Gulf Coast Nuclear Plants at Risk From BP Oil Spill


Watchdog groups are warning about the BP oil spill’s potential damage to Gulf and Atlantic coast nuclear power plants that use seawater to cool pumps and other safety equipment.

Earlier this month, representatives of the nuclear watchdog groups Beyond Nuclear, Three Mile Island Alert and Unplug Salem wrote a letter to the U.S. Nuclear Regulatory Commission seeking details on oil plume monitoring efforts to guard against damage to plants’ safety systems. The letter was copied to the Coast Guard, Department of Homeland Security, and the National Oceanic and Atmospheric Administration.

They have not received an official reply to date, reports TMIA safety consultant Scott Portzline.

“But that’s not unusual,” he says. “We don’t usually hear back from the NRC on anything for at least a month.”

The watchdogs wrote to the NRC on June 14 asking for assurances that federal and state agencies are coordinating efforts to prevent safety problems at coastal nuclear power plants. While seawater is not used to cool the reactors themselves, it’s used in the plants’ secondary cooling systems. There are concerns that contamination could damage those systems.

The letter asked for details about monitoring of the subsurface oil plumes and what plants are doing to protect themselves from the oil, chemical dispersant and dissolved methane.

Among the nuclear plants that could be impacted by the oil slick is Progress Energy’s Crystal River plant on Florida’s Gulf Coast (pictured above). There are also concerns about Florida Power & Light’s Turkey Point and St. Lucie nuclear plants on south Florida’s Atlantic Coast.

A May 12 situation report from the Department of Energy’s Office of Electricity Delivery and Energy Reliability acknowledged the potential for problems.

“If water supply for these facilities becomes contaminated with oil, cooling water systems could be damaged,” it said.

Last month Progress Energy announced that it was monitoring the oil slick and had a boom system for its seawater intake canals at Crystal River, which is currently shut down for repair work.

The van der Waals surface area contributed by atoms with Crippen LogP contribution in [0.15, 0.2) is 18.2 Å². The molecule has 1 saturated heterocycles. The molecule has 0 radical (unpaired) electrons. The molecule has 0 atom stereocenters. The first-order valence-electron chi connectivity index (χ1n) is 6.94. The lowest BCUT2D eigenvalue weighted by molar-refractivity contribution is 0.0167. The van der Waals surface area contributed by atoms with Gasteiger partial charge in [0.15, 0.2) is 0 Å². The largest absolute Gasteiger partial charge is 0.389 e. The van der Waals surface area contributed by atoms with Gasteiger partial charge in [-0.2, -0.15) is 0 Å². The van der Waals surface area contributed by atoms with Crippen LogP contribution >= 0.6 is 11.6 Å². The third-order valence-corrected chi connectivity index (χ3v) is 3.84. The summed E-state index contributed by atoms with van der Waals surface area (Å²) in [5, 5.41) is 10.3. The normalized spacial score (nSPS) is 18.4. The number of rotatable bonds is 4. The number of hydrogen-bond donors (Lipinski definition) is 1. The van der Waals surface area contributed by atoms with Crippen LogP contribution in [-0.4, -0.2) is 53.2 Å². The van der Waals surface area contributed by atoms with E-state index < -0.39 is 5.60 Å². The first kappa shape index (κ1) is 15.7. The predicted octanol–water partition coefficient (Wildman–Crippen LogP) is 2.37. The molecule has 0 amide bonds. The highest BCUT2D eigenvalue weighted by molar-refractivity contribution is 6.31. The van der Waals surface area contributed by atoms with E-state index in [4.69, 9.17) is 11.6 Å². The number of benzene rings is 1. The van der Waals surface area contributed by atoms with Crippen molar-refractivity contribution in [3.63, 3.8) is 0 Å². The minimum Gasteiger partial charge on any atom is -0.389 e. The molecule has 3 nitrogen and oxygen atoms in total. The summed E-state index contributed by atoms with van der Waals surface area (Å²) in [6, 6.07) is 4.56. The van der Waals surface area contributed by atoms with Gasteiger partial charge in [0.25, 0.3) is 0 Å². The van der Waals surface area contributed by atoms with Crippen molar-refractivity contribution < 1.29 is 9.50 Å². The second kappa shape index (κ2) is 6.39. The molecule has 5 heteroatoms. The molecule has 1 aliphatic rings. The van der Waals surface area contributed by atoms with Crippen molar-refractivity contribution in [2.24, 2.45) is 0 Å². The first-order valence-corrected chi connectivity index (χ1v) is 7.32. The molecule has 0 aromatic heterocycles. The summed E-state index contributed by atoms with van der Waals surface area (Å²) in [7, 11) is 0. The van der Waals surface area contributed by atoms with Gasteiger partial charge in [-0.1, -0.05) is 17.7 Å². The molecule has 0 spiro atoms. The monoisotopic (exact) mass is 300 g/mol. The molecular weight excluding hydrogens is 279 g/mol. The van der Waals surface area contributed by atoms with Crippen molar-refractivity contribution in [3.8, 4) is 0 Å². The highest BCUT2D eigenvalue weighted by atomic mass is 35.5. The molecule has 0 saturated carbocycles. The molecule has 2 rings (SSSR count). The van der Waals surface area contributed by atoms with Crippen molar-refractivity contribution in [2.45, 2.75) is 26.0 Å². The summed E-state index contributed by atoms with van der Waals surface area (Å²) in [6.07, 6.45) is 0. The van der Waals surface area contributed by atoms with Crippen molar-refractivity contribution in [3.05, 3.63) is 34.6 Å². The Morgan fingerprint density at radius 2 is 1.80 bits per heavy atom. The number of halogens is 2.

“If the oil approaches our plants,” the company said, “we will work with our oil spill-response contractor to augment the existing protective measures.”

FPL has also said it’s monitoring the situation.

There are concerns about the oil spill impacts on the region’s coal-fired power plants as well.

At Southern Co.’s James F. Crist coal plant in northwest Florida, workers have placed boom at the spot where the plant draws water from the Escambia River, which flows into oil-contaminated Pensacola Bay. The company is also monitoring the situation at its Jack Watson coal plant near Gulfport, Miss.

There’s a precedent for shutting down nuclear power plants due to oil spills: In 2004, the Salem nuclear power plant at Lower Alloways Creek, N.J. was shut down for two weeks after an oil tanker spilled 165,000 gallons of crude oil near Philadelphia.

In that case, Coast Guard officials did not have the phone number for the nuclear plant. Instead, they called the chair of the Unplug Salem group at home in the the middle of the night.

“We would like to be certain that no one is caught off guard,” the watchdogs’ said in their letter to the NRC.

Sue Sturgis is an investigative reporter and editorial director of Facing South, the online magazine of the Institute for Southern Studies, where this story first appeared.

(Photo of Crystal River nuclear plant by Edibobb via Wikimedia Commons.)